Monthly Archives: September 2006

A land of language

Of all the places in the world I have yet to visit, the place I want to see the most is Iceland. My fascination with the place has its roots way back in childhood, when the world chess match between Bobby Fischer and Boris Spassky — a big deal in my household at that time — was held at Reykjavik. The New York Times published its coverage in a slim paperback that included a glowing description of the island nation. Even at the time, I was impressed by the fact that the Icelanders seemed to have achieved near-total literacy for the population. (Even then, you see, I was thinking in terms of the reading audience.)

Later on, I visited the place vicariously through the Icelandic sagas and William Morris’ journals of his trips to visit the sites of the various sagas. (Personally, I’d like to see the Lax River valley, where the Laxdale Saga takes place, and imagine the woods where Unn the Deep-Minded built her ship.) I have a picture of a country that might be called the Ireland of Scandinavia, where the tradition of tale-telling and narrative is so strong that even in the Middle Ages, Icelandic skalds or court poets were considered a breed apart.

Maybe my fantasy Iceland won’t survive contact with reality. On the other hand, a story like this is very encouraging:

The lights are going out in Iceland this week so people can gaze at the night sky.

Authorities in the capital Reykjavik will turn off street lights on Thursday evening and people are also being encouraged to sit in their houses in the dark, writer Andri Snaer Magnason said on Wednesday.

While the lights are out, an astronomer will describe the night sky over national radio.

“We have a very beautiful sky as soon as we turn off the lights,” Magnason, who came up with the idea, told Reuters.

The event is part of a film festival taking place on the small north Atlantic island, which gets most of its electricity from abundant thermal energy.

The lights are due to go off at 10 p.m. (11 p.m. British time), about two hours after nightfall, for half an hour.

Magnason said the capital’s population of around 250,000 might be able to see the Northern Lights, a flickering curtain of light often seen in northern climes which is caused by solar particles being caught in the Earth’s magnetic field.

Two other Icelandic towns will also turn off their lights.

Imagine a whole country ready to turn off the lights and listen to word-pictures of the night sky. When I go there, I may not find the Iceland of my imagination, but I suspect I’ll find the real thing is just as good — if not better.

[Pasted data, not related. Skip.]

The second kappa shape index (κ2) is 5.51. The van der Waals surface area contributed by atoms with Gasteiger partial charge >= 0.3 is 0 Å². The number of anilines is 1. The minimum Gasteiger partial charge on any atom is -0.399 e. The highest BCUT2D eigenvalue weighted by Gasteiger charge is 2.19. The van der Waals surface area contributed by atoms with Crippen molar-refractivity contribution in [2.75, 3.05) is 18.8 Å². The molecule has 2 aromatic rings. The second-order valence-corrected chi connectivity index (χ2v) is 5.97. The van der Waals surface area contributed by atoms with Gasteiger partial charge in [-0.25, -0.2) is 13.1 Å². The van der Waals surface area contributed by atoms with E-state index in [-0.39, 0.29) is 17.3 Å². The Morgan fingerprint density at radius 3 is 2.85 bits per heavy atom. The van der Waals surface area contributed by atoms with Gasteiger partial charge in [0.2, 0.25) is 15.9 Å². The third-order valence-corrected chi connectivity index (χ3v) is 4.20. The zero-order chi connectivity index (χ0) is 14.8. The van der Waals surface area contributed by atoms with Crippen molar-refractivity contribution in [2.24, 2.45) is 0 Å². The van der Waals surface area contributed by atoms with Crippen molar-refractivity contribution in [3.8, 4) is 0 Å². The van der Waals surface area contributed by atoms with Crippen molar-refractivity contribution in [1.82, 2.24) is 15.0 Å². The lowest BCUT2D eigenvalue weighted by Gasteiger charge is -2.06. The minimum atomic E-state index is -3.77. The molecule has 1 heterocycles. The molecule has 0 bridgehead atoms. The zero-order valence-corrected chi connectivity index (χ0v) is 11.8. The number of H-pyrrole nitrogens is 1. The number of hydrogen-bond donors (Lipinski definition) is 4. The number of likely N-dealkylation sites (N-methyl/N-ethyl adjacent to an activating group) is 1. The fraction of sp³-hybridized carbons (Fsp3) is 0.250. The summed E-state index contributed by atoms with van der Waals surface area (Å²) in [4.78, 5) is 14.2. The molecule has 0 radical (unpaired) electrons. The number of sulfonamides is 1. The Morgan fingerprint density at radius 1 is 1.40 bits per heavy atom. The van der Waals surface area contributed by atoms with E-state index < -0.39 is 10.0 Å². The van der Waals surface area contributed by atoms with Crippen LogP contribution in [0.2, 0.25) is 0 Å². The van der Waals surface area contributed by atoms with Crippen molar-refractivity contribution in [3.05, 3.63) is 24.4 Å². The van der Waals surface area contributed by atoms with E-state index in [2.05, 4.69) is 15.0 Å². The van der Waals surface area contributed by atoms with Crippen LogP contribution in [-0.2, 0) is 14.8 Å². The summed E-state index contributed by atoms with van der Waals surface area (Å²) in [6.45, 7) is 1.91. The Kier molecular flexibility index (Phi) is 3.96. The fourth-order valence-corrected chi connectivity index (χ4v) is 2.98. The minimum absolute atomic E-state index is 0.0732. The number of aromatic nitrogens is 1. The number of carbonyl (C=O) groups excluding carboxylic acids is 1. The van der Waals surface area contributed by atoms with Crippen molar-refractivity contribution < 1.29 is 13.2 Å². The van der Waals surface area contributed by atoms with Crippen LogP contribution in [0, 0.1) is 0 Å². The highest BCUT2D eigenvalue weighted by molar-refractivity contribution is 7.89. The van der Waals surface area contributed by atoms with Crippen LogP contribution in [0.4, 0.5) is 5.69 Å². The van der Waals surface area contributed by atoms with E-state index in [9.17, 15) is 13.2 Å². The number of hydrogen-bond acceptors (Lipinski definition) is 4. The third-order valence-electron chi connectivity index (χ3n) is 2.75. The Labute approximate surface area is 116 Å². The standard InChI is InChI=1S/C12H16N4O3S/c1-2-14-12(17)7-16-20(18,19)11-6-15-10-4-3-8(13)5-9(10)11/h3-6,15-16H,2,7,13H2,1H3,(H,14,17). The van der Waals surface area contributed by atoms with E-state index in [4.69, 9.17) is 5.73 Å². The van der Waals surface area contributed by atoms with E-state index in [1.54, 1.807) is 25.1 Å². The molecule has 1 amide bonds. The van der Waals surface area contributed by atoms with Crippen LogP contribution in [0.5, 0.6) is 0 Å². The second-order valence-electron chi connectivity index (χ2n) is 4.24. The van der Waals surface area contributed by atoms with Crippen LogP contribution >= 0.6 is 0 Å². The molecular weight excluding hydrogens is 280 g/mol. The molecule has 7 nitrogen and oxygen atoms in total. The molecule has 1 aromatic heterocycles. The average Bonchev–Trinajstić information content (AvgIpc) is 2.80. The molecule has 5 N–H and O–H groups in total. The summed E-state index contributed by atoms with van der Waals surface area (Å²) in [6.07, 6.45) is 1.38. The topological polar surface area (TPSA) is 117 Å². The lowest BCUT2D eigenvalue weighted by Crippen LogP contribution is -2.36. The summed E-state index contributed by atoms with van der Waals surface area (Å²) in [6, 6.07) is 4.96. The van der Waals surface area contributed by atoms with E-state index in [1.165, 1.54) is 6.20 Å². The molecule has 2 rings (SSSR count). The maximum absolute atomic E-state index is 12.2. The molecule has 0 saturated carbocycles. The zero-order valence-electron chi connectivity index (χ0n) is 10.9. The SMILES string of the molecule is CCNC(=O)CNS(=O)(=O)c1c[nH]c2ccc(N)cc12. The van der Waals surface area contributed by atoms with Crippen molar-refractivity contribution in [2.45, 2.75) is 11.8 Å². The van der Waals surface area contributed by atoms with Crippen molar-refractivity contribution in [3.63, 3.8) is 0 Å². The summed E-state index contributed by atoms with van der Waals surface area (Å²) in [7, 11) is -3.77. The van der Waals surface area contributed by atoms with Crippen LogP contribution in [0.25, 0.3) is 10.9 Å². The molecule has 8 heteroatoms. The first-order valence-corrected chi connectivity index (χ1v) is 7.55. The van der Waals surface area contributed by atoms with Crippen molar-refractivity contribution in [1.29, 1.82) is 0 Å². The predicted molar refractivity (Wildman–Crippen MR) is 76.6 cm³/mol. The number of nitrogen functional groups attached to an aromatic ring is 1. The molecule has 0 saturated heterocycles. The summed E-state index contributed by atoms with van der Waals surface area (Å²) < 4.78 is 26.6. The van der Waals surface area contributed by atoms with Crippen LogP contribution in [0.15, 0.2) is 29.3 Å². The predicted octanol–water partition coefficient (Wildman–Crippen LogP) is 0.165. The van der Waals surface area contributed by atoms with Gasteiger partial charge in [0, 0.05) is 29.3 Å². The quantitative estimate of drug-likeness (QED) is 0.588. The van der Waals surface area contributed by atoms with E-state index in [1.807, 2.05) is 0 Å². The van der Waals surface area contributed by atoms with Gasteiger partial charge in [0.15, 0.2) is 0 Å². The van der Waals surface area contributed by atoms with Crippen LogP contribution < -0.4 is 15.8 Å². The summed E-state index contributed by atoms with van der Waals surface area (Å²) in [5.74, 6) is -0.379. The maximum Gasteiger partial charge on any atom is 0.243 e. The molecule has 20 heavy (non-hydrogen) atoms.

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Gods, graves and Gibson

Mel Gibson may have said and done some pretty inexcusable things in the last few years, but good art needs no excuse, and if this advance report on his upcoming movie is even half true, I’m sure I’ll want to see it in a nice big theater as soon as possible.

When I saw that Gibson’s next directorial project was called Apocalypto, I assumed it was going to be a continuation of the anti-Semitic theo-sado-masochistic gore fest that was The Passion of the Christ. Instead, it turns out to be an epic about the great lost civilization of the Mayans. Moreover, it promises to be a visceral, bluntly violent story that takes the culture on its own terms, made with an emphasis on authenticity all the way down to the soundtrack. (Although the music on the trailer sounds like standard issue Hollywood huffing and puffing to me.)

This I want to see. Chalk it up to an early encounter with Gods, Graves and Scholars, C.W. Ceram’s great popular history of modern archaeology, which turned me into something of an archeology geek — particularly for the the Mesoamerican civilizations of the Mayans, the Aztecs and the Olmecs. (With its parade of inspired madmen and heroic tomb-robbers, Gods, Graves and Scholars reads like all three Indiana Jones movies rolled into one — it wouldn’t surprise me to learn that George Lucas was also a fan.) Ceram’s book led me to W.H. Prescott, who is to the Spanish conquest of the New World what Edward Gibbons is to the Roman Empire. And when Gary Jennings set out to evoke the blood-drenched flavor of Aztec civilization in three captivating novels, I was happy to wallow in each one. (By the way, another of Ceram’s books, The First American, led me to John Upton Terrell’s popular account of Cabeza de Vaca and his astonishing journey through the interior of North America. Another great subject for a movie, even though this 1991 production wouldn’t make you think so.)

It could turn out to be tripe — it’s not as though Gibson’s other films (Braveheart, The Man Without a Face) have rocked my world. But I’m a sucker for historical fiction, and if Gibson pulls this one off, it might just shave a few centuries off his time in Purgatory. You never know.

Passages: Robert Bolt

From Robert Bolt’s 1960 play A Man for All Seasons:

William Roper: So, now you give the Devil the benefit of law!

Sir Thomas More: Yes! What would you do? Cut a great road through the law to get after the Devil?

William Roper: Yes, I’d cut down every law in England to do that!